My only comment would be to have a look at the different eyepieces. I'm not convinced the 20-60X is the best option. It really isn't very good at more than 40X so you find you don't bother. I reckon if i was buying again i would look at a better fixed eyepiece. Food for thought anyway
    I also bought mine from Bintel in Sydney (where i also bought my Kowa bins). Very patient and helpful. Worth a bit extra for the service. I reckon its a bit rough when people go there, try everything out in their store and then buy cheaper online.
    Cheers, Dave

    www.davidstowe.com.au WORKSHOPS

    Aus Life List IOC= 684 - Grey Honeyeater
    "So God created every winged bird according to its kind. And God saw that it was good." Genesis 1:21


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    Quote Originally Posted by David Stowe View Post
    I also bought mine from Bintel in Sydney (where i also bought my Kowa bins). Very patient and helpful. Worth a bit extra for the service. I reckon its a bit rough when people go there, try everything out in their store and then buy cheaper online.
    What's even worse is when after buying the item from a box handler ( they import boxes, stick an adress label on them and forward them to you, no service backup or support) they come to Bintel and expect them to sort out any problems they have or ask to show them how to use the equipment. I know the some of the staff there and it does happen! They had one guy who spent the best part of a day there going through specs and asking questions on an astro scope, then bought it elsewhere for maybe $100 less (on a $4000 item), then came back and expected them to help him set it up!!
    Chris Ross
    Helensburgh NSW
    www.aus-natural.com
    Instagram: @ausnaturalimages

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    So here is what I'm looking at so far based on Bintel's online prices...

    Swarovski ATM 80 w/20-60x
    Swarovski ATM 65 w/25-50x W
    Swarovski ATM 65 w/20-60x
    Kowa TSN-663 Prominar w/20-60x

    Has anyone else had experience with these scopes? Is Kowa's 'Prominar' scopes at the same/similar standard as Swarovski's non-HD scopes?

    Quote Originally Posted by David Stowe View Post
    Hi Chris,
    I bit the bullet a few years ago after selling my old Hasselblad gear and bought a Swarovski AT65 ? i think? with a 20-60X zoom eyepiece.
    So glad i spent the money and bought a swarovski. For mine there was no point buying a cheap scope because the whole point of a scope is to see things you can't see with your bins.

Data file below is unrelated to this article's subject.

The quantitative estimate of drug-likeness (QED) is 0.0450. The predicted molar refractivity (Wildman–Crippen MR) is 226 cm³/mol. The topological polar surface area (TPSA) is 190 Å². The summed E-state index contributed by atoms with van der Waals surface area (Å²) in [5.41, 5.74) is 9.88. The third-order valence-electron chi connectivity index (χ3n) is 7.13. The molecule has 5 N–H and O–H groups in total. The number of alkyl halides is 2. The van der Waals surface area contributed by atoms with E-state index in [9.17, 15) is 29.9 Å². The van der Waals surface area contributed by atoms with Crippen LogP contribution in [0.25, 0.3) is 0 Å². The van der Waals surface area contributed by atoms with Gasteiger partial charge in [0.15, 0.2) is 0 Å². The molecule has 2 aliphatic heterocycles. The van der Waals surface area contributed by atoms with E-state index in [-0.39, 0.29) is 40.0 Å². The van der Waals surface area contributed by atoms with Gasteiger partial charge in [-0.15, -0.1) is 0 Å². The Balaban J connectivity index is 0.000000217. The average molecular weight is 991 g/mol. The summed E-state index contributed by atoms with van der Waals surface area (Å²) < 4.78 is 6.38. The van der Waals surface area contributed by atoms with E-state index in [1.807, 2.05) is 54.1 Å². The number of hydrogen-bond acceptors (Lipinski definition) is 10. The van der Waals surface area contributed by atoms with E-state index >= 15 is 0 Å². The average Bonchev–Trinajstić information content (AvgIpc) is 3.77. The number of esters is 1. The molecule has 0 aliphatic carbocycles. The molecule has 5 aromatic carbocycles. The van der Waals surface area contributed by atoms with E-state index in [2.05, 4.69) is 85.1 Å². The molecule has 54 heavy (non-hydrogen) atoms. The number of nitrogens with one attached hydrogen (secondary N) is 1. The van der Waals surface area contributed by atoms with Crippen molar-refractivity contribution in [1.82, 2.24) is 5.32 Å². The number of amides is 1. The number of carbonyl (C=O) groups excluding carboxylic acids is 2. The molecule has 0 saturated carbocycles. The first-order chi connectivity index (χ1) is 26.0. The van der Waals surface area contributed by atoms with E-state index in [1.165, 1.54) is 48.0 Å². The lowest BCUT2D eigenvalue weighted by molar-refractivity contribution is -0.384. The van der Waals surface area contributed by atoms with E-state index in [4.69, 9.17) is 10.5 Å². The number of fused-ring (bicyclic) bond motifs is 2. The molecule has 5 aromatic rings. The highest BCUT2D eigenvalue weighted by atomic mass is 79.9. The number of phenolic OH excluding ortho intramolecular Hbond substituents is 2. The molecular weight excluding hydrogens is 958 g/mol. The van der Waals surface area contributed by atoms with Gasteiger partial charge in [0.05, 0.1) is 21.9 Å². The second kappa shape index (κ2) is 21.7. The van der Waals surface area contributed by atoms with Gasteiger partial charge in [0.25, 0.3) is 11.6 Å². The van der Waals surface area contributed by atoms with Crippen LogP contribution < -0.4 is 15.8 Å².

My only comment would be to have a look at the different eyepieces. I'm not convinced the 20-60X is the best option. It really isn't very good at more than 40X so you find you don't bother. I reckon if i was buying again i would look at a better fixed eyepiece. Food for thought anyway
    I also bought mine from Bintel in Sydney (where i also bought my Kowa bins). Very patient and helpful. Worth a bit extra for the service. I reckon its a bit rough when people go there, try everything out in their store and then buy cheaper online.
    Thanks David. Would the 25-50x W be a better option? Not a fixed eyepiece I know, but perhaps a compromise between fixed and 20-60x zoom?

    I was also wondering what tripod you use?

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    Hi Chris,
    To be honest i don't know anything about the new eyepieces so i can't offer any more advice on that one sorry. I would definitely try having a look through a few if you can.
    I have a few tripods to be honest but i mostly use either Manfrotto 055 or Gitzo carbon fibre. For a scope and for cost saving i wouldn't bother with a carbon fibre Gitzo. I love it but its another $1000 without a head. Manfrotto 128RC head is what i use for scope. Cheap and effective. I also often use an old 090 Manfrotto tripod with a bung leg - does the job and is small. You don't need it to be too tall with an angled scope either so bear that in mind too.
    Cheers, Dave

    www.davidstowe.com.au WORKSHOPS

    Aus Life List IOC= 684 - Grey Honeyeater
    "So God created every winged bird according to its kind. And God saw that it was good." Genesis 1:21